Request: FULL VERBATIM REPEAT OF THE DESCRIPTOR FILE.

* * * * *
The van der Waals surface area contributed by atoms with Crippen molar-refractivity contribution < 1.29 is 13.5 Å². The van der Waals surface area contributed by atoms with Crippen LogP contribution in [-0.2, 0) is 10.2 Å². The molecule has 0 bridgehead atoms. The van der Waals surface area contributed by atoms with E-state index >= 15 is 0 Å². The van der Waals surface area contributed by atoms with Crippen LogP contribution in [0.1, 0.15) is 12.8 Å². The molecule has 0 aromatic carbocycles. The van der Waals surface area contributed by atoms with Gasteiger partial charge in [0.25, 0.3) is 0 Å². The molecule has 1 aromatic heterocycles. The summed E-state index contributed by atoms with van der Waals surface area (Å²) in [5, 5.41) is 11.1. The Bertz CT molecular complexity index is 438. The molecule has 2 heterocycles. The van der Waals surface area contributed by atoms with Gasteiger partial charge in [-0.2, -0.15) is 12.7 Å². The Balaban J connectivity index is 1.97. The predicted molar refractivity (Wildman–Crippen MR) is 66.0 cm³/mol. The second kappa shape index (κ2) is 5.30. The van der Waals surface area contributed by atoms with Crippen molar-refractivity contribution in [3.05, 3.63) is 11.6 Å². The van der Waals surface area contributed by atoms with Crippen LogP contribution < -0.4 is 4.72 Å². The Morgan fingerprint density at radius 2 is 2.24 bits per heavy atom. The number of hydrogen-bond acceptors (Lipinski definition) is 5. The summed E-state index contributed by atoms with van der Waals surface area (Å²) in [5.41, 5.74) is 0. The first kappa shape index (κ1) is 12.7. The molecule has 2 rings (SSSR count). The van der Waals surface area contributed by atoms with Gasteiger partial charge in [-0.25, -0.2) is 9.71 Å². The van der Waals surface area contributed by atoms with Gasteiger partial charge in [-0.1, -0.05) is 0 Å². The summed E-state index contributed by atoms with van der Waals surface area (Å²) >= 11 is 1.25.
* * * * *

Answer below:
The van der Waals surface area contributed by atoms with Crippen molar-refractivity contribution < 1.29 is 13.5 Å². The van der Waals surface area contributed by atoms with Crippen LogP contribution in [-0.2, 0) is 10.2 Å². The molecule has 0 bridgehead atoms. The van der Waals surface area contributed by atoms with E-state index >= 15 is 0 Å². The van der Waals surface area contributed by atoms with Crippen LogP contribution in [0.1, 0.15) is 12.8 Å². The molecule has 0 aromatic carbocycles. The van der Waals surface area contributed by atoms with Gasteiger partial charge in [0.25, 0.3) is 0 Å². The molecule has 1 aromatic heterocycles. The summed E-state index contributed by atoms with van der Waals surface area (Å²) in [5, 5.41) is 11.1. The Bertz CT molecular complexity index is 438. The molecule has 2 heterocycles. The van der Waals surface area contributed by atoms with Gasteiger partial charge in [-0.2, -0.15) is 12.7 Å². The Balaban J connectivity index is 1.97. The predicted molar refractivity (Wildman–Crippen MR) is 66.0 cm³/mol. The second kappa shape index (κ2) is 5.30. The van der Waals surface area contributed by atoms with Crippen molar-refractivity contribution in [3.05, 3.63) is 11.6 Å². The van der Waals surface area contributed by atoms with Crippen LogP contribution < -0.4 is 4.72 Å². The Morgan fingerprint density at radius 2 is 2.24 bits per heavy atom. The number of hydrogen-bond acceptors (Lipinski definition) is 5. The summed E-state index contributed by atoms with van der Waals surface area (Å²) in [5.41, 5.74) is 0. The first kappa shape index (κ1) is 12.7. The molecule has 2 rings (SSSR count). The van der Waals surface area contributed by atoms with Gasteiger partial charge in [-0.25, -0.2) is 9.71 Å². The van der Waals surface area contributed by atoms with Gasteiger partial charge in [-0.1, -0.05) is 0 Å². The summed E-state index contributed by atoms with van der Waals surface area (Å²) >= 11 is 1.25.